But in the real world, humans use all the signs available to them to rate one another – and use them ruthlessly.  Particular attention is paid to dissonant signals because, at a primal level, these help us distinguish between good and bad intentions, truthfulness and deception, collaboration and threat.  And of course, we automatically and unconsciously rank others on an imaginary power scale: does someone lead, or follow; do they decide, or defer?

In red-flagging Melanie, her managers weren’t saying she couldn’t do the job.  They simply felt that the noise in her signal made her appear unready to ‘play the part’ at a higher level.

Templar set out to identify and moderate the noisy elements that were undermining Melanie’s executive presence: gravitas, communication, and physicality.

In this first part of our three-part series, we will explore physicality, comprising posture and body language, as it applied to Melanie.


At Templar, when we coach on executive presence, we record the coachee on video camera.  This tactic allows the coachee to experience themselves from the outside, the way the rest of the world does.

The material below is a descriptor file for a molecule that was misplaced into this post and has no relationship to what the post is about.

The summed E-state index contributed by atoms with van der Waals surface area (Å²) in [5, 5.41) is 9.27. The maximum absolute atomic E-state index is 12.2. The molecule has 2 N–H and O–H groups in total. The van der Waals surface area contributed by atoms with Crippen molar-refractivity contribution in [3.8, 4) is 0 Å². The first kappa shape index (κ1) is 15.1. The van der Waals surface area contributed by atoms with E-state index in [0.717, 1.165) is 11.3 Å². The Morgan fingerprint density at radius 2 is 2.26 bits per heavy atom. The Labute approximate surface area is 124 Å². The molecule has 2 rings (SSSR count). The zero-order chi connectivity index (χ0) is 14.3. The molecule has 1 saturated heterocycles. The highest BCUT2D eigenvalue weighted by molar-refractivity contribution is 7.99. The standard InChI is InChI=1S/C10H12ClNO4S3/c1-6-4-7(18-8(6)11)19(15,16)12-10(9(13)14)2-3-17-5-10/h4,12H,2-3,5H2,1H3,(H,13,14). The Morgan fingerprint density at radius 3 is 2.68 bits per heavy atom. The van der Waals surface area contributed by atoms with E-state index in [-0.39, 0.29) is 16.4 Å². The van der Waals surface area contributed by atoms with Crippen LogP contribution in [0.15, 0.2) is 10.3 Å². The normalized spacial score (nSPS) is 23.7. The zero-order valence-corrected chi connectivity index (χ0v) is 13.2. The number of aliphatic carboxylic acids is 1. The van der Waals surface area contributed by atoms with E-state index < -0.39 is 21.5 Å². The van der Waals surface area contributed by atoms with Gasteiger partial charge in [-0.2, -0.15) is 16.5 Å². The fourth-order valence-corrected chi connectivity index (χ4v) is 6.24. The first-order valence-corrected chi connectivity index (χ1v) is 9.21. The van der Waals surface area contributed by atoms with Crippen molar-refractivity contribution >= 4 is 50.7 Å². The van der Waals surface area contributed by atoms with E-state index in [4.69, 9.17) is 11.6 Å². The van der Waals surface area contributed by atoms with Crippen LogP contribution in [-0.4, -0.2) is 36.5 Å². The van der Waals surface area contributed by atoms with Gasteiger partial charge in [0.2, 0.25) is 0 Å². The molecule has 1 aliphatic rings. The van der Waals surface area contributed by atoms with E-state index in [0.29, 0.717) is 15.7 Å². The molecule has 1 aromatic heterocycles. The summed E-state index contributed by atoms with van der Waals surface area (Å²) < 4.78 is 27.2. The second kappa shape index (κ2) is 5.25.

When Melanie saw herself on screen, she immediately noticed three things: she tilted her head, nodded constantly, and her eyes wandered around or looked down.

She also remarked on her posture: standing up, she kept her elbows pinned to her ribs and her feet crossed.  When seated at the table, she rested her hands on her lap (thus out of sight), with her arms close to her trunk.

These body signs telegraph one thing: low status.  In his research, improvisational theater educator Keith Johnstone showed that, the moment the curtain exposes the actors prepared for action on stage, the audience knows who is in charge.  By seeing the actors embodying the characters’ power status (high or low), the public understands how each stand in the group hierarchy.

Characters with high status take up space; they seem to be saying, ‘This is my world and I occupy it as I please.’  When standing up, they stand tall and big, their feet wide apart and their head straight.  If sitting at a table, their arms and hands are visible, elbows wider apart than shoulders.  They signal power.

By contrast, low status characters signal submission with their bodies.  They try to make themselves smaller (elbows to ribs, legs and feet together), indicating they don’t feel entitled to occupy space.  By tilting their head, they shorten their height and, at the same time, soften their appearance – as if trying to appear warmer, less threatening so as not to upset the powerful.